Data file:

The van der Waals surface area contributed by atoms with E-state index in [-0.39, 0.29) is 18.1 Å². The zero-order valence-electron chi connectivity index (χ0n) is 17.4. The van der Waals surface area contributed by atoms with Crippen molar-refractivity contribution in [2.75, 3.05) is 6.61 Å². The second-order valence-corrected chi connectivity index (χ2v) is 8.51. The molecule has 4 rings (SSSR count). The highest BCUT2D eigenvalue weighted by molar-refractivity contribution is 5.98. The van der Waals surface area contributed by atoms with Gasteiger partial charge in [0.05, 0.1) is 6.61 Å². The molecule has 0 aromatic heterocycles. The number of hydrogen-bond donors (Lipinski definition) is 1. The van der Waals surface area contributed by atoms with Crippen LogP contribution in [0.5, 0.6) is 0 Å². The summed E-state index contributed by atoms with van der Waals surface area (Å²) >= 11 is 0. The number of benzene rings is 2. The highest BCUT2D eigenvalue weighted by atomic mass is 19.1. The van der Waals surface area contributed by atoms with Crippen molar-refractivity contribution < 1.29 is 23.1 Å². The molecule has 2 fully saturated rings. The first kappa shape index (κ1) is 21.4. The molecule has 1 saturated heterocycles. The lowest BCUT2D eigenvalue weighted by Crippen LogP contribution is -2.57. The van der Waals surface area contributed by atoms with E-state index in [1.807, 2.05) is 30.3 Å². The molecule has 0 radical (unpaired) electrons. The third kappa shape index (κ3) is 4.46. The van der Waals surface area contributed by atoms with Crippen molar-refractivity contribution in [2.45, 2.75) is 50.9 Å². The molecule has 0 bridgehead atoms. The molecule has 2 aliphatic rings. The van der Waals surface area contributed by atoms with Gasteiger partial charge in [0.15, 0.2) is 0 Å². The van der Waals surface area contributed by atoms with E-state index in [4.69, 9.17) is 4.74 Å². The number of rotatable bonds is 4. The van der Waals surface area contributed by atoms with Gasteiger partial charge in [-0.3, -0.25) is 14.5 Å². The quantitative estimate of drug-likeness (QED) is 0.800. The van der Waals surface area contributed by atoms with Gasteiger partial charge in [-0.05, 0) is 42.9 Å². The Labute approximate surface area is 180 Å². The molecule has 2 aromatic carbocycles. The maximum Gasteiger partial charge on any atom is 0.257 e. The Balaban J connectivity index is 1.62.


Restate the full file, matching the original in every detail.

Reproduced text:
The van der Waals surface area contributed by atoms with E-state index in [-0.39, 0.29) is 18.1 Å². The zero-order valence-electron chi connectivity index (χ0n) is 17.4. The van der Waals surface area contributed by atoms with Crippen molar-refractivity contribution in [2.75, 3.05) is 6.61 Å². The second-order valence-corrected chi connectivity index (χ2v) is 8.51. The molecule has 4 rings (SSSR count). The highest BCUT2D eigenvalue weighted by molar-refractivity contribution is 5.98. The van der Waals surface area contributed by atoms with Gasteiger partial charge in [0.05, 0.1) is 6.61 Å². The molecule has 0 aromatic heterocycles. The number of hydrogen-bond donors (Lipinski definition) is 1. The van der Waals surface area contributed by atoms with Crippen LogP contribution in [0.5, 0.6) is 0 Å². The summed E-state index contributed by atoms with van der Waals surface area (Å²) >= 11 is 0. The number of benzene rings is 2. The highest BCUT2D eigenvalue weighted by atomic mass is 19.1. The van der Waals surface area contributed by atoms with Crippen molar-refractivity contribution < 1.29 is 23.1 Å². The molecule has 2 fully saturated rings. The first kappa shape index (κ1) is 21.4. The molecule has 1 saturated heterocycles. The lowest BCUT2D eigenvalue weighted by Crippen LogP contribution is -2.57. The van der Waals surface area contributed by atoms with E-state index in [1.807, 2.05) is 30.3 Å². The molecule has 0 radical (unpaired) electrons. The third kappa shape index (κ3) is 4.46. The van der Waals surface area contributed by atoms with Crippen molar-refractivity contribution in [2.45, 2.75) is 50.9 Å². The molecule has 0 bridgehead atoms. The molecule has 2 aliphatic rings. The van der Waals surface area contributed by atoms with Gasteiger partial charge in [0.15, 0.2) is 0 Å². The van der Waals surface area contributed by atoms with E-state index in [4.69, 9.17) is 4.74 Å². The number of rotatable bonds is 4. The van der Waals surface area contributed by atoms with Gasteiger partial charge in [-0.3, -0.25) is 14.5 Å². The quantitative estimate of drug-likeness (QED) is 0.800. The van der Waals surface area contributed by atoms with Gasteiger partial charge in [-0.05, 0) is 42.9 Å². The Labute approximate surface area is 180 Å². The molecule has 2 aromatic carbocycles. The maximum Gasteiger partial charge on any atom is 0.257 e. The Balaban J connectivity index is 1.62.